SOA may or may not be dead, but one thing is for sure: MDM is certainly booming.
MDM, or master data management, is a strategy for obtaining a unified view of something, usually your customers or products. Gartner classified MDM as one of the fastest growing software segments last year, jumping 24.1 percent from 2007 revenue sales to $1.3 billion in 2008. According to this DM Review article, the MDM market is expected to total $2.8 billion by 2012.
Last year about this time, I interviewed Rob Karel, a Forrester Research principal analyst, about vendors pushing MDM on companies. At the time, Karel thought the economic climate and MDM's hefty price tag would deter that type of sale:
"...in truth, MDM technologies overall are very expensive. I would be surprised if large MDM investments will be made without extremely high confidence, especially in a year where talks of a potential economic downturn are top of mind."This doesn't contradict Karel's statement, but in an odd twist of events, Gartner found companies are actually investing in MDM because of factors related to the economy, such as the need to increase business efficiency and reduce costs. Of course, compliance requirements remains a big driver as well.
So far, the big adoption markets are, predictably enough, manufacturing, retail and financial services. Garnter expects MDM adoption to continue in these industries, but also grow in communications, government, health care and utilities.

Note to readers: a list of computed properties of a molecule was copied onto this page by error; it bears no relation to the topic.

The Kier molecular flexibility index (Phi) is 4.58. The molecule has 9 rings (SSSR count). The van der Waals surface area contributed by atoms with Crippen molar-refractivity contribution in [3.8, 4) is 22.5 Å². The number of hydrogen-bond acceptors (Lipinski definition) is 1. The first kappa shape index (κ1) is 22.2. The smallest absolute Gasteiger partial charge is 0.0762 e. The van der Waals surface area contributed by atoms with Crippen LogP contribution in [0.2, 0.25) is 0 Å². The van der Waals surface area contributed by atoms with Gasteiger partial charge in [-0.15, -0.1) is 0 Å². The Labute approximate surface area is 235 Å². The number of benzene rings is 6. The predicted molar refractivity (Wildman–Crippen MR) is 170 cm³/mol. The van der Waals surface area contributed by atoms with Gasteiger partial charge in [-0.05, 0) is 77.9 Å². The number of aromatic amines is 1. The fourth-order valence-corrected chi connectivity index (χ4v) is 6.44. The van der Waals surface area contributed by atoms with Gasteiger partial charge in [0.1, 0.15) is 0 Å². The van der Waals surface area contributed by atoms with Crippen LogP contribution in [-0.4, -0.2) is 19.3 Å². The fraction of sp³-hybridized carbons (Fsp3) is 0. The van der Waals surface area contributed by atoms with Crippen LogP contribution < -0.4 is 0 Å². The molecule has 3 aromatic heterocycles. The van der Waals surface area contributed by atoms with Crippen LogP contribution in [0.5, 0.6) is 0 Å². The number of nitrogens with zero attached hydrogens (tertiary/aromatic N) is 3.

The DM Review article also notes, however, that more companies are already experiencing problems with MDM because-can anybody guess why? Come on-you've seen this time and time again with big, enterprise-wide initiatives. That's right, boys and girls! The problem projects were either too IT-led or the technology was inadequate.
MDM is nothing to mess around with. It's time-consuming, complicated and - let's not forget-expensive. Ravi Shankar, senior director of product marketing at Siperian, noted in a recent eWEEK article that an MDM deployment can cost more than $1 million, which is one reason it's still largely in the domain of global enterprises.
Shankar argues that as other companies enter the MDM market, the cost will go down, making MDM affordable for more companies. He even lists seven ways MDM can help you reduce IT costs.
Of course, there are two things you should keep in mind as you read these articles:
He recommended that companies:
Karel included this warning about MDM in his article:
"MDM remains an immature business capability and technology that offers compelling business drivers but also introduces a great deal of risk. Many aggressive organizations learned the hard way how an expensive MDM investment-if implemented improperly without effective governance-can in effect open a Pandora's Box, propagating less-than-trustworthy data across the enterprise."MDM shows a lot of promise, and I suspect it will become very fashionable in 2009. But it's definitely not something you'll want to rush. Aligning with the business will be crucial to MDM's success, particularly since the business units-not IT-will most likely own the data involve.
Choose your projects carefully, find a business sponsor, take small, incremental steps, and establish clear metrics for measuring MDM's success or failure.